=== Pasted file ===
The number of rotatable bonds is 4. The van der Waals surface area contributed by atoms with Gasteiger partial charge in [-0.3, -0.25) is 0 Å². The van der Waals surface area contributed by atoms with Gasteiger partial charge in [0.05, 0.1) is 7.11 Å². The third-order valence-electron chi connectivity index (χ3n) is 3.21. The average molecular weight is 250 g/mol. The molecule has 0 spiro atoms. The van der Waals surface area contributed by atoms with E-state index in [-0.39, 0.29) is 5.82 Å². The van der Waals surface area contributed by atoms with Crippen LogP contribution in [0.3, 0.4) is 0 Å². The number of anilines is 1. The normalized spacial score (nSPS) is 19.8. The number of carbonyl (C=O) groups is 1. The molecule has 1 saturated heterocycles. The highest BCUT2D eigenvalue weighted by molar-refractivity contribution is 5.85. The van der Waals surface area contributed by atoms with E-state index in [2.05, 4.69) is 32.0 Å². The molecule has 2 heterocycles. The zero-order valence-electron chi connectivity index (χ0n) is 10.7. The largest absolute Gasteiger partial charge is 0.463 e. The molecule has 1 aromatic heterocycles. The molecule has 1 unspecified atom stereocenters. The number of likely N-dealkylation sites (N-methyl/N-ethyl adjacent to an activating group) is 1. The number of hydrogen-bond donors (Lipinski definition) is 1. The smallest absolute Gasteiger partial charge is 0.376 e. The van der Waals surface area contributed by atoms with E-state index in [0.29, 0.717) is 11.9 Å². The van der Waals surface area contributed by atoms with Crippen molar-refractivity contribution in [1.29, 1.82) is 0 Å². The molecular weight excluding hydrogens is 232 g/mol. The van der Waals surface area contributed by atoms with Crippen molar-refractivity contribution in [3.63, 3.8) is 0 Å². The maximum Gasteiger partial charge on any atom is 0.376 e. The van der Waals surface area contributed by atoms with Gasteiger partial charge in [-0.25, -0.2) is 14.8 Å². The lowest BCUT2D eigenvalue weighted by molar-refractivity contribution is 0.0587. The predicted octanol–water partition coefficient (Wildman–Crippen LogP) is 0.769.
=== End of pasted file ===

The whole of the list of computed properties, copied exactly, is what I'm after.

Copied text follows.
The number of rotatable bonds is 4. The van der Waals surface area contributed by atoms with Gasteiger partial charge in [-0.3, -0.25) is 0 Å². The van der Waals surface area contributed by atoms with Gasteiger partial charge in [0.05, 0.1) is 7.11 Å². The third-order valence-electron chi connectivity index (χ3n) is 3.21. The average molecular weight is 250 g/mol. The molecule has 0 spiro atoms. The van der Waals surface area contributed by atoms with E-state index in [-0.39, 0.29) is 5.82 Å². The van der Waals surface area contributed by atoms with Crippen LogP contribution in [0.3, 0.4) is 0 Å². The number of anilines is 1. The normalized spacial score (nSPS) is 19.8. The number of carbonyl (C=O) groups is 1. The molecule has 1 saturated heterocycles. The highest BCUT2D eigenvalue weighted by molar-refractivity contribution is 5.85. The van der Waals surface area contributed by atoms with E-state index in [2.05, 4.69) is 32.0 Å². The molecule has 2 heterocycles. The zero-order valence-electron chi connectivity index (χ0n) is 10.7. The largest absolute Gasteiger partial charge is 0.463 e. The molecule has 1 aromatic heterocycles. The molecule has 1 unspecified atom stereocenters. The number of likely N-dealkylation sites (N-methyl/N-ethyl adjacent to an activating group) is 1. The number of hydrogen-bond donors (Lipinski definition) is 1. The smallest absolute Gasteiger partial charge is 0.376 e. The van der Waals surface area contributed by atoms with E-state index in [0.29, 0.717) is 11.9 Å². The van der Waals surface area contributed by atoms with Crippen molar-refractivity contribution in [1.29, 1.82) is 0 Å². The molecular weight excluding hydrogens is 232 g/mol. The van der Waals surface area contributed by atoms with Crippen molar-refractivity contribution in [3.63, 3.8) is 0 Å². The maximum Gasteiger partial charge on any atom is 0.376 e. The van der Waals surface area contributed by atoms with Gasteiger partial charge in [-0.25, -0.2) is 14.8 Å². The lowest BCUT2D eigenvalue weighted by molar-refractivity contribution is 0.0587. The predicted octanol–water partition coefficient (Wildman–Crippen LogP) is 0.769.